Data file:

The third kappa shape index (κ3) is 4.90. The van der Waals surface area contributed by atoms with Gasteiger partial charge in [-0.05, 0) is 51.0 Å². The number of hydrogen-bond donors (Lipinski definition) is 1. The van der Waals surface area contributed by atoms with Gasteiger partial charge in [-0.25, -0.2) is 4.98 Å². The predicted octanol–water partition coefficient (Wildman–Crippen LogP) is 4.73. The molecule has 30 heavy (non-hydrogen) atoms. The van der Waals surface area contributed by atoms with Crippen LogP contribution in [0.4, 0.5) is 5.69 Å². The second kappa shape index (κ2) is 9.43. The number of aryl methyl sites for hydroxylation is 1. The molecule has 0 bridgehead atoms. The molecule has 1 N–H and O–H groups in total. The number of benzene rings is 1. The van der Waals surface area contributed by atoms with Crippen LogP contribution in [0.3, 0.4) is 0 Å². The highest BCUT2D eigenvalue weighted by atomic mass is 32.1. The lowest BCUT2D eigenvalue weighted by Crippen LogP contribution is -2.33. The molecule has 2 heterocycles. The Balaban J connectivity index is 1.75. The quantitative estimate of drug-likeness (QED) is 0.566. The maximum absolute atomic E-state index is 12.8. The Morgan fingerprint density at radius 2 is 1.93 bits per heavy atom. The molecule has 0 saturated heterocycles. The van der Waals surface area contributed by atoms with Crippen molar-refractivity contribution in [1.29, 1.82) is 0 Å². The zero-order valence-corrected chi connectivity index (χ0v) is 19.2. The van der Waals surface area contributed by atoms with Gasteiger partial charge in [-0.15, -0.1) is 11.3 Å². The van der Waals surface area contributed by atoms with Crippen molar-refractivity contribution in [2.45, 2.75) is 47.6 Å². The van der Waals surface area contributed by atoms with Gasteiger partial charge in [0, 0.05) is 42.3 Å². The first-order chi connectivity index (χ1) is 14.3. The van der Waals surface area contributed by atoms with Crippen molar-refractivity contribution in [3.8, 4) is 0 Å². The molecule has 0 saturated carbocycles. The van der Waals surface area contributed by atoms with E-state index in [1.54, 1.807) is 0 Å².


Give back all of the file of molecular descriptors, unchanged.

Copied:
The third kappa shape index (κ3) is 4.90. The van der Waals surface area contributed by atoms with Gasteiger partial charge in [-0.05, 0) is 51.0 Å². The number of hydrogen-bond donors (Lipinski definition) is 1. The van der Waals surface area contributed by atoms with Gasteiger partial charge in [-0.25, -0.2) is 4.98 Å². The predicted octanol–water partition coefficient (Wildman–Crippen LogP) is 4.73. The molecule has 30 heavy (non-hydrogen) atoms. The van der Waals surface area contributed by atoms with Crippen LogP contribution in [0.4, 0.5) is 5.69 Å². The second kappa shape index (κ2) is 9.43. The number of aryl methyl sites for hydroxylation is 1. The molecule has 0 bridgehead atoms. The molecule has 1 N–H and O–H groups in total. The number of benzene rings is 1. The van der Waals surface area contributed by atoms with Crippen LogP contribution in [0.3, 0.4) is 0 Å². The highest BCUT2D eigenvalue weighted by atomic mass is 32.1. The lowest BCUT2D eigenvalue weighted by Crippen LogP contribution is -2.33. The molecule has 2 heterocycles. The Balaban J connectivity index is 1.75. The quantitative estimate of drug-likeness (QED) is 0.566. The maximum absolute atomic E-state index is 12.8. The Morgan fingerprint density at radius 2 is 1.93 bits per heavy atom. The molecule has 0 saturated heterocycles. The van der Waals surface area contributed by atoms with Crippen molar-refractivity contribution in [1.29, 1.82) is 0 Å². The zero-order valence-corrected chi connectivity index (χ0v) is 19.2. The van der Waals surface area contributed by atoms with Gasteiger partial charge in [-0.15, -0.1) is 11.3 Å². The van der Waals surface area contributed by atoms with Crippen molar-refractivity contribution in [2.45, 2.75) is 47.6 Å². The van der Waals surface area contributed by atoms with Gasteiger partial charge in [0, 0.05) is 42.3 Å². The first-order chi connectivity index (χ1) is 14.3. The van der Waals surface area contributed by atoms with Crippen molar-refractivity contribution in [3.8, 4) is 0 Å². The molecule has 0 saturated carbocycles. The van der Waals surface area contributed by atoms with E-state index in [1.54, 1.807) is 0 Å².